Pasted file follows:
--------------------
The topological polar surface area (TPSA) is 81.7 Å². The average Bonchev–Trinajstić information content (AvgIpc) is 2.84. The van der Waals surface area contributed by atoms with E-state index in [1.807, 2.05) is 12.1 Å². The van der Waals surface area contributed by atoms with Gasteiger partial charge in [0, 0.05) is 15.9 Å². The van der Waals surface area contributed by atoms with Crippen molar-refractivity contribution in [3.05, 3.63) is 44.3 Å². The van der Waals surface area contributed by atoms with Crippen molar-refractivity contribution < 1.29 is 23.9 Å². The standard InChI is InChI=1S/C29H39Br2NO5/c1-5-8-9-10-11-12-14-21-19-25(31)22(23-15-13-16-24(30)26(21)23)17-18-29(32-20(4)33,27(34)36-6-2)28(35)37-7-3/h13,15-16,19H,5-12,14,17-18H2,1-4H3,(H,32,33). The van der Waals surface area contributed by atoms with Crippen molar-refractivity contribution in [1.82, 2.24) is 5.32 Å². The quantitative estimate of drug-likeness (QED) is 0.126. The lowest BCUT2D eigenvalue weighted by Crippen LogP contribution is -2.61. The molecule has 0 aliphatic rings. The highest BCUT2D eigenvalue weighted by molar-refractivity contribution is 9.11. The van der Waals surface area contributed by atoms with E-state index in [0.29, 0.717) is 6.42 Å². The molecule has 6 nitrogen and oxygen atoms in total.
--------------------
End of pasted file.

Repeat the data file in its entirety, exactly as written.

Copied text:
The topological polar surface area (TPSA) is 81.7 Å². The average Bonchev–Trinajstić information content (AvgIpc) is 2.84. The van der Waals surface area contributed by atoms with E-state index in [1.807, 2.05) is 12.1 Å². The van der Waals surface area contributed by atoms with Gasteiger partial charge in [0, 0.05) is 15.9 Å². The van der Waals surface area contributed by atoms with Crippen molar-refractivity contribution in [3.05, 3.63) is 44.3 Å². The van der Waals surface area contributed by atoms with Crippen molar-refractivity contribution < 1.29 is 23.9 Å². The standard InChI is InChI=1S/C29H39Br2NO5/c1-5-8-9-10-11-12-14-21-19-25(31)22(23-15-13-16-24(30)26(21)23)17-18-29(32-20(4)33,27(34)36-6-2)28(35)37-7-3/h13,15-16,19H,5-12,14,17-18H2,1-4H3,(H,32,33). The van der Waals surface area contributed by atoms with Crippen molar-refractivity contribution in [1.82, 2.24) is 5.32 Å². The quantitative estimate of drug-likeness (QED) is 0.126. The lowest BCUT2D eigenvalue weighted by Crippen LogP contribution is -2.61. The molecule has 0 aliphatic rings. The highest BCUT2D eigenvalue weighted by molar-refractivity contribution is 9.11. The van der Waals surface area contributed by atoms with E-state index in [0.29, 0.717) is 6.42 Å². The molecule has 6 nitrogen and oxygen atoms in total.